Malcolm X on Human Rights, Not Civil Rights

Monday, February 21, 2011 - 10:02 pm

Malcolm X on Human Rights, Not Civil Rights

Malcolm X was assassinated on this day in 1965 in Manhattan’s Audubon Ballroom while speaking to a meeting of the Organization of Afro-American Unity. Weeks before his death, he appeared on the CBC’s “Front Page Challenge” and addresses questions ranging from the his departure from the Nation of Islam to his disagreements with “Uncle Martin” to his practice of Islam.
Malcolm X Praying in a Cairo MosqueIt’s near the end of the conversation that piqued my interest as I think about recent events in Egypt and an unforgettable photograph of Malcolm X praying in a mosque in Cairo:

“We are black Americans. We have a problem that goes beyond religion.”

We feel that the problem, number one, of the black man in America is beyond America’s ability to solve. It’s a human problem, not an American problem or a Negro problem. And as a human problem or a world problem, we feel that it should be taken out of the jurisdiction of the United States government and the United States courts and taken into the United Nations in the same manner that the problems of the black man in South Africa, Angola, and other parts of the world — and even the way they’re trying to bring the problems of the Jews in Russia into the United Nations because of violations of human rights.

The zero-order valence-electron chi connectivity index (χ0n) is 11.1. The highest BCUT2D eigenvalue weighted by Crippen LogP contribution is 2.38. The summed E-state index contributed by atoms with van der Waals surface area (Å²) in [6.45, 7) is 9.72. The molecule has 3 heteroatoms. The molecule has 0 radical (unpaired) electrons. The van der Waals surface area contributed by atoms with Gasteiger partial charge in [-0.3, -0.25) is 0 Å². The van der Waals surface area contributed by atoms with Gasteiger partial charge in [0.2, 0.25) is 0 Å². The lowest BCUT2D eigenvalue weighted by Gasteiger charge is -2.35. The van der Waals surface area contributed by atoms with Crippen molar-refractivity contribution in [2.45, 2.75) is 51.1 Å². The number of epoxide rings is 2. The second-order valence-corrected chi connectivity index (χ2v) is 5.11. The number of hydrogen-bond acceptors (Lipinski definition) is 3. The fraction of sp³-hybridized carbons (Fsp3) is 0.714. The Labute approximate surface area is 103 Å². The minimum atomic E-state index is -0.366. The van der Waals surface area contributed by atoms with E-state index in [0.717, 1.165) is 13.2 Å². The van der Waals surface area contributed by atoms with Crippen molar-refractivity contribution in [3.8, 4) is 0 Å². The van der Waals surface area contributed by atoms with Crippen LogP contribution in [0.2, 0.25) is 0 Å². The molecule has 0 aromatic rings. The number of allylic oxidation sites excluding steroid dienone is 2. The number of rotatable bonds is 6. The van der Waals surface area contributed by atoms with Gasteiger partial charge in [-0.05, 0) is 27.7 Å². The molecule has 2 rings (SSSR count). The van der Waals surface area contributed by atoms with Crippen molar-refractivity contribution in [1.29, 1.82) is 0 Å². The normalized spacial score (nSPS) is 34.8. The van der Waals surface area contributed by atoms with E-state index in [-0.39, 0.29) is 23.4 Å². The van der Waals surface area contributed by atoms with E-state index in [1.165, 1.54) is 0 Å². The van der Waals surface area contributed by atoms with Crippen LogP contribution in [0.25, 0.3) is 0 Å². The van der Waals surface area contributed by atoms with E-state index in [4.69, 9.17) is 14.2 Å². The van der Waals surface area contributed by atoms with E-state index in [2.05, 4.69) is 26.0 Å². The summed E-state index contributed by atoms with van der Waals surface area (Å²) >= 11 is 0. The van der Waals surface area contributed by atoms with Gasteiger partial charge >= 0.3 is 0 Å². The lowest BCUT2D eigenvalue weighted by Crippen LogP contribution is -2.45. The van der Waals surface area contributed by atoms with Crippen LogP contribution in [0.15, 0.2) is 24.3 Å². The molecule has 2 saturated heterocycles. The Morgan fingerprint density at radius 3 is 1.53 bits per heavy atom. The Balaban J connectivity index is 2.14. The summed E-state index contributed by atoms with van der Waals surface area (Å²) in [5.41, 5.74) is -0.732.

We believe that our problem is one not one of civil rights but a violation of human rights. Not only are we denied the right to be a citizen in the United States, we are denied the right to be a human being.”

[A big thanks to The Smithian for reminding us!]

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is the cofounder of On Being and currently serves as publisher & editor-in-chief. He received a Peabody Award in 2007 for his work on “The Ecstatic Faith of Rumi” and garnered two Webby Awards (in 2005, and again in 2008). The Online News Association nominated his journalistic work multiple times in the general excellence and outstanding specialty journalism categories. Trent’s reported and produced stories from Turkey to rural Alabama, from Israel and the West Bank to Cambridge, England.

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